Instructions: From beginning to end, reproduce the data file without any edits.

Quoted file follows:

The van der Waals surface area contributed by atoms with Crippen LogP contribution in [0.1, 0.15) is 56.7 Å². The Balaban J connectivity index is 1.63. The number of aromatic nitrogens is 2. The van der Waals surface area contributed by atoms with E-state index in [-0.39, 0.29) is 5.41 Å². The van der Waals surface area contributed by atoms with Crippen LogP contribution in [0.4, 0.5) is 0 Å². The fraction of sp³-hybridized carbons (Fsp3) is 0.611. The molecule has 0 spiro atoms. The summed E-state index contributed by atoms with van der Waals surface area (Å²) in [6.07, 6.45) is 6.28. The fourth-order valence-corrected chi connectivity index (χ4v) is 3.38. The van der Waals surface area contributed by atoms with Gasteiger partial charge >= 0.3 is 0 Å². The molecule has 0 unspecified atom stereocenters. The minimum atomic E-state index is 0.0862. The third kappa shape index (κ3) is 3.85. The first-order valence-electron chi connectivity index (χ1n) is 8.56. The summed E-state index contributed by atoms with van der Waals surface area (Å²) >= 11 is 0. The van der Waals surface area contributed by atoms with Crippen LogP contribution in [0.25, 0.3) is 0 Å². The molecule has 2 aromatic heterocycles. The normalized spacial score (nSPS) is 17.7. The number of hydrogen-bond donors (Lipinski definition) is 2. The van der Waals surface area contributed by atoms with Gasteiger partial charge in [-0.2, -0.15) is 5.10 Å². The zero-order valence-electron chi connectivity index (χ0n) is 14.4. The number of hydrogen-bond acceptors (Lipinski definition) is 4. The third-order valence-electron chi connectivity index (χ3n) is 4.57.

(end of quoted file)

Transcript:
The van der Waals surface area contributed by atoms with Crippen LogP contribution in [0.1, 0.15) is 56.7 Å². The Balaban J connectivity index is 1.63. The number of aromatic nitrogens is 2. The van der Waals surface area contributed by atoms with E-state index in [-0.39, 0.29) is 5.41 Å². The van der Waals surface area contributed by atoms with Crippen LogP contribution in [0.4, 0.5) is 0 Å². The fraction of sp³-hybridized carbons (Fsp3) is 0.611. The molecule has 0 spiro atoms. The summed E-state index contributed by atoms with van der Waals surface area (Å²) in [6.07, 6.45) is 6.28. The fourth-order valence-corrected chi connectivity index (χ4v) is 3.38. The van der Waals surface area contributed by atoms with Gasteiger partial charge >= 0.3 is 0 Å². The molecule has 0 unspecified atom stereocenters. The minimum atomic E-state index is 0.0862. The third kappa shape index (κ3) is 3.85. The first-order valence-electron chi connectivity index (χ1n) is 8.56. The summed E-state index contributed by atoms with van der Waals surface area (Å²) >= 11 is 0. The van der Waals surface area contributed by atoms with Crippen LogP contribution in [0.25, 0.3) is 0 Å². The molecule has 2 aromatic heterocycles. The normalized spacial score (nSPS) is 17.7. The number of hydrogen-bond donors (Lipinski definition) is 2. The van der Waals surface area contributed by atoms with Gasteiger partial charge in [-0.2, -0.15) is 5.10 Å². The zero-order valence-electron chi connectivity index (χ0n) is 14.4. The number of hydrogen-bond acceptors (Lipinski definition) is 4. The third-order valence-electron chi connectivity index (χ3n) is 4.57.